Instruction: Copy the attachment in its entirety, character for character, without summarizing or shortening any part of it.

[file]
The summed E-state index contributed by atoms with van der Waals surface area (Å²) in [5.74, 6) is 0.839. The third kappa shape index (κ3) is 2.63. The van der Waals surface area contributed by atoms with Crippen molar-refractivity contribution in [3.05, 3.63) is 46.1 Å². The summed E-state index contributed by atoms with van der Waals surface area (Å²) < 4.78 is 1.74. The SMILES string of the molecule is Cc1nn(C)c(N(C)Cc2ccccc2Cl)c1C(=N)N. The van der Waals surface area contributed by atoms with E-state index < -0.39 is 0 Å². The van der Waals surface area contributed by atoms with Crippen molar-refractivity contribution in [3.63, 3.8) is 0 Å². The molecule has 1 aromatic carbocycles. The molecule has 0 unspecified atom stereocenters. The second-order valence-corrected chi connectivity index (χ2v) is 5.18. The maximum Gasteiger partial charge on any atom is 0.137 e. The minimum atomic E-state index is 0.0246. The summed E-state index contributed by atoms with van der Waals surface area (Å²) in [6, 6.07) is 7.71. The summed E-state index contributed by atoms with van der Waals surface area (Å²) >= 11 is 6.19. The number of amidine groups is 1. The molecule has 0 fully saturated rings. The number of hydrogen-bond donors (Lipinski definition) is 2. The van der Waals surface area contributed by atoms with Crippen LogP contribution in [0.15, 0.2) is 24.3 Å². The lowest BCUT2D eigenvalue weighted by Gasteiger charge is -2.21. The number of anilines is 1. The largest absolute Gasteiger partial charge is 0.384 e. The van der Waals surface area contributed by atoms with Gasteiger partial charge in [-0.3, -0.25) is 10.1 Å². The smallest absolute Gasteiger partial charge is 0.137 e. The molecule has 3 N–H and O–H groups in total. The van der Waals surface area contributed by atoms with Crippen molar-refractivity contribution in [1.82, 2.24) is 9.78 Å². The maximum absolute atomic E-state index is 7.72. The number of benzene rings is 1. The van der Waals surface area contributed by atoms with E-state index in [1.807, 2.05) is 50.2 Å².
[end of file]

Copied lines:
The summed E-state index contributed by atoms with van der Waals surface area (Å²) in [5.74, 6) is 0.839. The third kappa shape index (κ3) is 2.63. The van der Waals surface area contributed by atoms with Crippen molar-refractivity contribution in [3.05, 3.63) is 46.1 Å². The summed E-state index contributed by atoms with van der Waals surface area (Å²) < 4.78 is 1.74. The SMILES string of the molecule is Cc1nn(C)c(N(C)Cc2ccccc2Cl)c1C(=N)N. The van der Waals surface area contributed by atoms with E-state index < -0.39 is 0 Å². The van der Waals surface area contributed by atoms with Crippen molar-refractivity contribution in [3.63, 3.8) is 0 Å². The molecule has 1 aromatic carbocycles. The molecule has 0 unspecified atom stereocenters. The second-order valence-corrected chi connectivity index (χ2v) is 5.18. The maximum Gasteiger partial charge on any atom is 0.137 e. The minimum atomic E-state index is 0.0246. The summed E-state index contributed by atoms with van der Waals surface area (Å²) in [6, 6.07) is 7.71. The summed E-state index contributed by atoms with van der Waals surface area (Å²) >= 11 is 6.19. The number of amidine groups is 1. The molecule has 0 fully saturated rings. The number of hydrogen-bond donors (Lipinski definition) is 2. The van der Waals surface area contributed by atoms with Crippen LogP contribution in [0.15, 0.2) is 24.3 Å². The lowest BCUT2D eigenvalue weighted by Gasteiger charge is -2.21. The number of anilines is 1. The largest absolute Gasteiger partial charge is 0.384 e. The van der Waals surface area contributed by atoms with Gasteiger partial charge in [-0.3, -0.25) is 10.1 Å². The smallest absolute Gasteiger partial charge is 0.137 e. The molecule has 3 N–H and O–H groups in total. The van der Waals surface area contributed by atoms with Crippen molar-refractivity contribution in [1.82, 2.24) is 9.78 Å². The maximum absolute atomic E-state index is 7.72. The number of benzene rings is 1. The van der Waals surface area contributed by atoms with E-state index in [1.807, 2.05) is 50.2 Å².